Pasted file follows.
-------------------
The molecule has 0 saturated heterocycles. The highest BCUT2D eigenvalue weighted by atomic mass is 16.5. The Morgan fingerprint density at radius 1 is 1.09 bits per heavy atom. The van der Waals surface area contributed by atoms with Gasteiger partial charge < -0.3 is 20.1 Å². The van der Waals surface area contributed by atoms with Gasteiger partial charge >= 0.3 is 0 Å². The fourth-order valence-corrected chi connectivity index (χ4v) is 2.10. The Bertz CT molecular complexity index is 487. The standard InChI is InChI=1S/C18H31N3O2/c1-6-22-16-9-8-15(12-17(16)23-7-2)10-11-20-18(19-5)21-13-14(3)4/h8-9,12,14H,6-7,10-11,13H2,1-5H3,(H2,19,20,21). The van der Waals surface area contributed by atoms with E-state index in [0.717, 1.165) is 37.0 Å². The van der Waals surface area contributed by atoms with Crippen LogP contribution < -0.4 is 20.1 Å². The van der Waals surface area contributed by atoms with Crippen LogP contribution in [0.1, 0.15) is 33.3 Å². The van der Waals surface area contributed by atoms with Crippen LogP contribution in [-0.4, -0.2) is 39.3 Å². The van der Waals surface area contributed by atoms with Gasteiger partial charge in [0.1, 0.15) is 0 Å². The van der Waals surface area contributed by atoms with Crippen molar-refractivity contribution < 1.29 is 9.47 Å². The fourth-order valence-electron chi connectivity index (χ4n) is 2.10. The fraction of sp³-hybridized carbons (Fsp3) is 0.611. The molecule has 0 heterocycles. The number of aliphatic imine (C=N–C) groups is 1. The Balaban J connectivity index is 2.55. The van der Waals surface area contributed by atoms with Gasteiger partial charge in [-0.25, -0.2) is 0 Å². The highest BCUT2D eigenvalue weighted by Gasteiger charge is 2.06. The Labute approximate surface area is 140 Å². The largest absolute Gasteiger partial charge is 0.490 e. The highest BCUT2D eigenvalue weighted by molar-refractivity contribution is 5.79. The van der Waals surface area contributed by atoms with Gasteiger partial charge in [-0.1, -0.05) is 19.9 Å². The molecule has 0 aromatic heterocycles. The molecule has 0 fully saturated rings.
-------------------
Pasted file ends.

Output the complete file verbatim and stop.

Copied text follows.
The molecule has 0 saturated heterocycles. The highest BCUT2D eigenvalue weighted by atomic mass is 16.5. The Morgan fingerprint density at radius 1 is 1.09 bits per heavy atom. The van der Waals surface area contributed by atoms with Gasteiger partial charge < -0.3 is 20.1 Å². The van der Waals surface area contributed by atoms with Gasteiger partial charge >= 0.3 is 0 Å². The fourth-order valence-corrected chi connectivity index (χ4v) is 2.10. The Bertz CT molecular complexity index is 487. The standard InChI is InChI=1S/C18H31N3O2/c1-6-22-16-9-8-15(12-17(16)23-7-2)10-11-20-18(19-5)21-13-14(3)4/h8-9,12,14H,6-7,10-11,13H2,1-5H3,(H2,19,20,21). The van der Waals surface area contributed by atoms with E-state index in [0.717, 1.165) is 37.0 Å². The van der Waals surface area contributed by atoms with Crippen LogP contribution < -0.4 is 20.1 Å². The van der Waals surface area contributed by atoms with Crippen LogP contribution in [0.1, 0.15) is 33.3 Å². The van der Waals surface area contributed by atoms with Crippen LogP contribution in [-0.4, -0.2) is 39.3 Å². The van der Waals surface area contributed by atoms with Gasteiger partial charge in [0.1, 0.15) is 0 Å². The van der Waals surface area contributed by atoms with Crippen molar-refractivity contribution < 1.29 is 9.47 Å². The fourth-order valence-electron chi connectivity index (χ4n) is 2.10. The fraction of sp³-hybridized carbons (Fsp3) is 0.611. The molecule has 0 heterocycles. The number of aliphatic imine (C=N–C) groups is 1. The Balaban J connectivity index is 2.55. The van der Waals surface area contributed by atoms with Gasteiger partial charge in [-0.25, -0.2) is 0 Å². The highest BCUT2D eigenvalue weighted by Gasteiger charge is 2.06. The Labute approximate surface area is 140 Å². The largest absolute Gasteiger partial charge is 0.490 e. The highest BCUT2D eigenvalue weighted by molar-refractivity contribution is 5.79. The van der Waals surface area contributed by atoms with Gasteiger partial charge in [-0.1, -0.05) is 19.9 Å². The molecule has 0 aromatic heterocycles. The molecule has 0 fully saturated rings.